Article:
Cyberthreats SMBs Need to Know About
Since 2020, IBM has found the average cost of a data breach has increased 12.7%, reaching an all-time high this year at $4.35 million. Thanks to the ever-growing interconnectivity of business activity online, hackers can much more easily access sensitive data now than ever before. What can you do to protect your business against data breaches? Follow these three simple steps:
- Be aware: the first step in dealing with a problem is knowing that there is a problem.
- Be vigilant: the second step in dealing with a problem is taking precautions against it.
- Be prepared: the third step in dealing with a problem is having a plan if and when it occurs.
We can help you not only become aware and vigilant but also prepare for any cyber incident that might occur in your business!
In order to increase your awareness of cyberthreats, this article will help make you aware of some lesser known ones.
Don’t let these 4 threats ruin your business!
Juice jacking, also known as port jacking, is a cyberattack where a malicious actor installs malware on a public USB charging station. This malware can then infect the devices of anyone who plugs into the charging station. Once infected, the attacker can access the victim’s data.
This kind of attack needs to be proactively dealt with because more people are using public charging stations. And it’s not just phones that are at risk — any device connected to the infected public charging station is susceptible to juice jacking, including laptops and tablets. Prime locations for such attacks are hotels, airports, and restaurants.
If you must use a public charging station, take several precautions:
- Use only trustworthy stations, as ones that do not transfer data.
- Use a USB data blocker.
- Use MFA or biometric logins when available.
- Decline data transfer requests.
- Carry a portable charger or battery pack
- Ensure your device is in charging mode rather than data transfer mode.
- Keep your software up to date.
The use of smartphones as well as apps that go on those phones has only grown over the years. While many apps in the app stores are legitimate and safe, there are also many malicious apps that cybercriminals release, despite the vigilant efforts to keep app stores safe. This malicious software can wreak havoc on your device, including stealing your personal data, vandalizing your files, and causing your device to crash. In some cases, malware even equips hackers to take control of your device remotely.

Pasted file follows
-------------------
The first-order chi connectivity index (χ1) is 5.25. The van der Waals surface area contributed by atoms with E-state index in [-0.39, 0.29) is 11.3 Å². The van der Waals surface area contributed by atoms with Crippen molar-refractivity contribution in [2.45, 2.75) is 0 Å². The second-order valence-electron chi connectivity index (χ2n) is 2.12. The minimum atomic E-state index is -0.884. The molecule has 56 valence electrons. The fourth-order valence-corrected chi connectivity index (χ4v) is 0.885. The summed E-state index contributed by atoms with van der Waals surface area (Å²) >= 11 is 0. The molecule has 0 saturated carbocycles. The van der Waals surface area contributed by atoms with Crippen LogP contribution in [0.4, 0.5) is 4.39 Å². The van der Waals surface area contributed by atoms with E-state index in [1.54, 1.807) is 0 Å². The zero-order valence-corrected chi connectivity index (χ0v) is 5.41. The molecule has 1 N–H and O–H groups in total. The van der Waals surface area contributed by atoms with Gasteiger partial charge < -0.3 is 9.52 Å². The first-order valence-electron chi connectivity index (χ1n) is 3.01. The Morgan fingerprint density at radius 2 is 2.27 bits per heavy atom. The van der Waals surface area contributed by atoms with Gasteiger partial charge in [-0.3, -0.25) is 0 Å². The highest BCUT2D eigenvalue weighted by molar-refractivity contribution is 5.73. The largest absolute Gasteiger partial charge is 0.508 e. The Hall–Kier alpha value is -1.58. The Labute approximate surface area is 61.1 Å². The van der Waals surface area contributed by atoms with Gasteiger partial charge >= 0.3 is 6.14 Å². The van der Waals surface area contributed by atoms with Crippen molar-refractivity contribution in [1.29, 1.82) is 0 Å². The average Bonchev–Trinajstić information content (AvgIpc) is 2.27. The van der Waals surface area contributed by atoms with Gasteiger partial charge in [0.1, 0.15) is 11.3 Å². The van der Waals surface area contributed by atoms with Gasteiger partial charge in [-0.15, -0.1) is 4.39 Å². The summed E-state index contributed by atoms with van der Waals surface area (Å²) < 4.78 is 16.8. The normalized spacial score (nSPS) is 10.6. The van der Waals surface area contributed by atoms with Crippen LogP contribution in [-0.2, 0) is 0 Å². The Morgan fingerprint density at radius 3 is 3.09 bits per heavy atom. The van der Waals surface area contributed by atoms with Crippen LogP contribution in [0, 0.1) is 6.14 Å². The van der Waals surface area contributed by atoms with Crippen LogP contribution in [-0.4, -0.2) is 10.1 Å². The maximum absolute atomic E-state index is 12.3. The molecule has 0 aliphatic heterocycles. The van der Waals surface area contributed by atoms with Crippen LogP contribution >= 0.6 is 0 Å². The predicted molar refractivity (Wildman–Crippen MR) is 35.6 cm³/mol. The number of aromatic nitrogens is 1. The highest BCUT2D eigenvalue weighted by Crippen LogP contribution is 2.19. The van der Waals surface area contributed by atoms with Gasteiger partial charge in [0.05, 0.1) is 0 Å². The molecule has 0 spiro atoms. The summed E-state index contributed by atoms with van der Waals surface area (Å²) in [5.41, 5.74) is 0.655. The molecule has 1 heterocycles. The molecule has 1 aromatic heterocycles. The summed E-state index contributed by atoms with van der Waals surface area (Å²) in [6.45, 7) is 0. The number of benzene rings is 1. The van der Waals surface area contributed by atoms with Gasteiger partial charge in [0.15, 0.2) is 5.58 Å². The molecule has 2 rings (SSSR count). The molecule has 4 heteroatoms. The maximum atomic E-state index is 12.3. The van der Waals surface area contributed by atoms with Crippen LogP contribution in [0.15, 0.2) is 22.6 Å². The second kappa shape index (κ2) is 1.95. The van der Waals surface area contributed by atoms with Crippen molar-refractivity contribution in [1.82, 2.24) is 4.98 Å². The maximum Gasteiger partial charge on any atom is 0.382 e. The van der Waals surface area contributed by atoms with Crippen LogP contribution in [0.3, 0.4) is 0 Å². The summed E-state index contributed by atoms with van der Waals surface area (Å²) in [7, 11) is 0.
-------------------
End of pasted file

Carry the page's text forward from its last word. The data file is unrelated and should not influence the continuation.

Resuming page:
To protect yourself against malware-laden apps, follow these best practices:
- Research any app before downloading, even if it’s from an official app store like Apple or Google.
- Check reviews and ratings of apps to see if anyone else has had trouble with them.
- Only download apps from developers that you know and trust.
Malicious QR Codes
QR codes are becoming increasingly popular, whether it’s at a restaurant to read the menu or to connect with a business on social media or to score a coupon for a sale. Unfortunately, while QR codes offer a convenient way to share information, they also present a potential security risk. That’s because scanning a malicious QR code can give attackers access to your device and data.
Two ways to protect yourself against bad QR codes are:
- Use a reputable QR code scanner that checks for malicious content before opening it.
- Avoid scanning QR codes you don’t know or trust.
Using Public Wi-Fi without a VPN (Virtual Private Network)
Public Wi-Fi is ubiquitous; it’s everywhere. And it’s often very convenient to use when you’re out and about. However, what many people don’t realize is that using public Wi-Fi without a VPN can be a security disaster.
When you connect to a public Wi-Fi network, you unwittingly invite potential hackers and cybercriminals to access your data. Without a VPN, anyone on the same network as you can easily see what you’re doing online. They can intercept your data and even steal sensitive information. That’s why we recommend using a VPN. A VPN encrypts your data and provides a secure connection, even on public Wi-Fi.
We can help! We’re here to help you manage and implement all of these cybersecurity measures. Contact us today to find out how!